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The Lazy Thinking Behind the “2 Minutes Per Question” Plan

By Max Peterson On Mar 14, 2016 In  Quant Study Plans General GMAT 

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If you’re familiar with the format of the GMAT, then you know that the Quant section of the Test consists of 37 questions that must be completed in 75 minutes. At some point in the history of the GMAT, someone thought to him(her)self “37 questions in 75 minutes is about 2 minutes per question, since 75/37 =  a little over 2 minutes… therefore I should plan to spend no more than 2 minutes per question…” That concept was the beginning of one of the laziest thoughts in the history of the GMAT: the idea that one of a Test Taker’s “goals” should be to answer every question in under 2 minutes. Beyond being a huge logical mistake, that type of thinking can be especially harmful to your overall performance on Test Day.

To start, certain questions can be solved relatively quickly – some in under a minute (and potentially in under 30 seconds). However, others are designed to take upwards of 3 minutes of solid work to solve (and that’s if you KNOW what you’re doing). It’s important to note that some of those ‘longer’ questions aren’t necessarily all that difficult, but the ‘set up’ time requires a lot of reading and note-taking, so the prompt naturally takes longer to correctly answer. If you were to try to rush through such a question (because your ‘goal’ was to answer it in under 2 minutes), then you could potentially make any number of little mistakes and get the question wrong. Knowing that certain questions can be answered quickly – and would thus allow you to ‘bank’ some extra time - it’s worth asking WHY you would still try to speed through a longer question and get it wrong?

Most of the ‘work’ that you’ll have to do in the Quant and Verbal sections is really about taking notes and ‘linking’ ideas. Yes, there will be some ‘math work’ too, but much of that work is fairly low-level (arithmetic or algebra). Test Takers who try to rush through the note-taking part of the process end up taking fewer notes and have to go back to reread the prompt (sometimes multiple times); THAT part (the reading and re-reading) can cause a severe pacing problem. In those situations, it’s ironic that the problem the Test Taker was trying to avoid (not spending too long on a question) is actually CAUSED by the manner in which that Test Taker chose to rush through the prompt in the first place (and ended up spending too much time anyway). The goal in these individual situations is NOT to be ‘fast’ – the goal is to be ‘efficient.’ By extension, you should stay calm, work diligently, take good notes, and take advantage of the proper Tactics and patterns that are applicable on the GMAT.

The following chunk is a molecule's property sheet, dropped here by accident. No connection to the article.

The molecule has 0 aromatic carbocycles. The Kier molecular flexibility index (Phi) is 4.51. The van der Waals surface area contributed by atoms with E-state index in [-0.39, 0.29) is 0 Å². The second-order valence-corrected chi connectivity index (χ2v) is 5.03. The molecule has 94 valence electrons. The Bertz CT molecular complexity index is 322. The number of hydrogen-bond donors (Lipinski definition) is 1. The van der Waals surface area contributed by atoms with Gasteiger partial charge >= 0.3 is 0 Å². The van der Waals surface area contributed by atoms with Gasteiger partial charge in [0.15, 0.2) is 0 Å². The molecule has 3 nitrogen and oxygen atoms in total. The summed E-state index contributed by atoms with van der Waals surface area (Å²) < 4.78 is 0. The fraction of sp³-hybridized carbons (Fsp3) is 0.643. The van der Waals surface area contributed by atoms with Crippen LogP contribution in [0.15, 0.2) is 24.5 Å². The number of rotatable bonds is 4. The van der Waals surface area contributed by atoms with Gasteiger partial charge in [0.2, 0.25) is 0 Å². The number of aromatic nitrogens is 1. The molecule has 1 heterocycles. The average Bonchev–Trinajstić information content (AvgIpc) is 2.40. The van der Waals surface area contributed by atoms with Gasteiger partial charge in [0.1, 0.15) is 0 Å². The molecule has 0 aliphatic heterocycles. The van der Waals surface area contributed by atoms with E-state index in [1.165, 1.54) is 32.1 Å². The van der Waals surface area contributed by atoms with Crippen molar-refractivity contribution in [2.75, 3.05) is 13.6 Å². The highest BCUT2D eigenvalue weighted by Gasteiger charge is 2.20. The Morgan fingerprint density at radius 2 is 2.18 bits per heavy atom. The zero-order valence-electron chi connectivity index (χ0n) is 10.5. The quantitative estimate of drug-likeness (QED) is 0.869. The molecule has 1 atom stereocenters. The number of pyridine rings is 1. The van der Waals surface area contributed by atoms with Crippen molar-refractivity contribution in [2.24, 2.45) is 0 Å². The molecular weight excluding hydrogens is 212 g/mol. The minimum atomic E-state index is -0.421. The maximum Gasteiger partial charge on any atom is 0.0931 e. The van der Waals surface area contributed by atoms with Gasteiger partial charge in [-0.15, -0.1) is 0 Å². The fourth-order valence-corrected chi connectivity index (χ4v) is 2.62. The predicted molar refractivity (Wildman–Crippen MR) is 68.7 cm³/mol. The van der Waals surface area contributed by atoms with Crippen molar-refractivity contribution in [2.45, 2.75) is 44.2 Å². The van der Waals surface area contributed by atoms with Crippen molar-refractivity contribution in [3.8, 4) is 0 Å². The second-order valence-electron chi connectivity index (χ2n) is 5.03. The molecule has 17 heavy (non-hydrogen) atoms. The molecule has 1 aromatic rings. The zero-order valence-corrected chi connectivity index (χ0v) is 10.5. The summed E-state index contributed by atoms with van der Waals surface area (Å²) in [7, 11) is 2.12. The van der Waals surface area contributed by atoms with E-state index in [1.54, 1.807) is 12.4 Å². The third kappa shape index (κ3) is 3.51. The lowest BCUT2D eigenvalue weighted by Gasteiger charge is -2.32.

Some of the worst offenders in the realm of GMAT Test Prep will offer pacing advice that essentially tells you to spend “10 minutes on every 5 questions.” This type of blanket advice is generic and causes problems for many Test Takers. There are certain areas of each section of the Test that tend to frequently offer up a larger number of wordier/longer prompts to deal with. Any Test Taker who’s trying to follow the lazy ‘2 minutes per question’ advice will end up losing out on a lot of ‘gettable’ points and will almost certainly see a lower GMAT score than he/she wanted.

To maximize your overall performance, and avoid the pacing issues that the “2 minutes per question” thinking actually CAUSES, you have to train correctly to face the GMAT. The good news is that the GMAT is the same consistent, predictable Exam that it’s always been, so you CAN train to score at a higher level. One of the initial steps in that overall training process is to ignore the advice that 2 minutes per question should be a goal. The rest of the training involves working with the proper materials practicing Tactics and following advice that is actually useful. To that end, we’re here to help.

GMAT assassins aren’t born, they’re made,

Rich

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